The players recall the horrors of Hillsborough
Soccer: Here are the reflections of some of those present and the manner in which England‘s worst football tragedy affected them.PETER BEARDSLEY, LIVERPOOL FORWARD:“The game started and after four or five minutes we won a corner. The ball came to me and I rattled in a shot which clipped the top of the bar and went over. It was a reasonable chance and I was disappointed to have missed it.
Better luck next time. The game went on for barely another minute when suddenly I saw the referee Ray Lewis tap Ronnie Whelan and say, ‘Come on, we’re going off’. I turned around to look back behind our goal to witness scenes of chaos with spectators climbing over the fence and into the upper areas of the stand and spilling over on to the pitch.
The players trotted off down the tunnel, thinking at the time that whatever problems there were, they would all be sorted out very quickly and we would be back on.”
ALAN HANSEN, LIVERPOOL DEFENDER:“The first I knew of the trouble was when two fans came on to the pitch. As they ran past me, I told them, ‘Get off — you’ll get us into trouble’. “One of them shouted, ‘There are people dying back there, Al’.
“I could see some people trying to get over the terrace fence but, because I was concentrating so much on the game, his comment did not really register with me. Much as I hate to admit it, my reaction was one of cynicism. I remember thinking, ‘Oh, yeah’?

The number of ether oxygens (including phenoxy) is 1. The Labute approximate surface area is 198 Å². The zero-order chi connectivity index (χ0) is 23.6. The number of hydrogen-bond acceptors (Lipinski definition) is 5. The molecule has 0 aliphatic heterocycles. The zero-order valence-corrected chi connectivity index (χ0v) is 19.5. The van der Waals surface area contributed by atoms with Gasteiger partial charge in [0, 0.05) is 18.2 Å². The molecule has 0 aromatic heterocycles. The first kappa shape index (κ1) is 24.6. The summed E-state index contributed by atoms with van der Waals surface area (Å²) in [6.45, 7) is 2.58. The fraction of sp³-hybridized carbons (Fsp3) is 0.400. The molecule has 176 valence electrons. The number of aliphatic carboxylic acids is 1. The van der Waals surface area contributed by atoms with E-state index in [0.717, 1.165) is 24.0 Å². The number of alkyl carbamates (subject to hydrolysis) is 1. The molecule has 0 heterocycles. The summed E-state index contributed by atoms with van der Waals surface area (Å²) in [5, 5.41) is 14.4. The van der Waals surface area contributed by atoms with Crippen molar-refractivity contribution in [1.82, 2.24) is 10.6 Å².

“The next moment, the referee had stopped the game and the two teams were being taken back to the dressing rooms. The scene in the dressing room was little different from what I had experienced at Heysel, in as much as nobody knew the extent of what was happening outside. There was just too much confusion about the situation for any of the players to address themselves to it.
"Professional footballers are conditioned to concentrate on a game, shutting out all distractions, and it can take time to step out of match mode. At Hillsborough, we were all aware that something terrible was happening on the terraces, but with the adrenalin pumping we were still half thinking of the jobs we had to do.
"Up to when we were told that the game had been abandoned, I found it difficult to stop thinking that we would be brought back on to the field and that I needed to be tuned in mentally to the game.”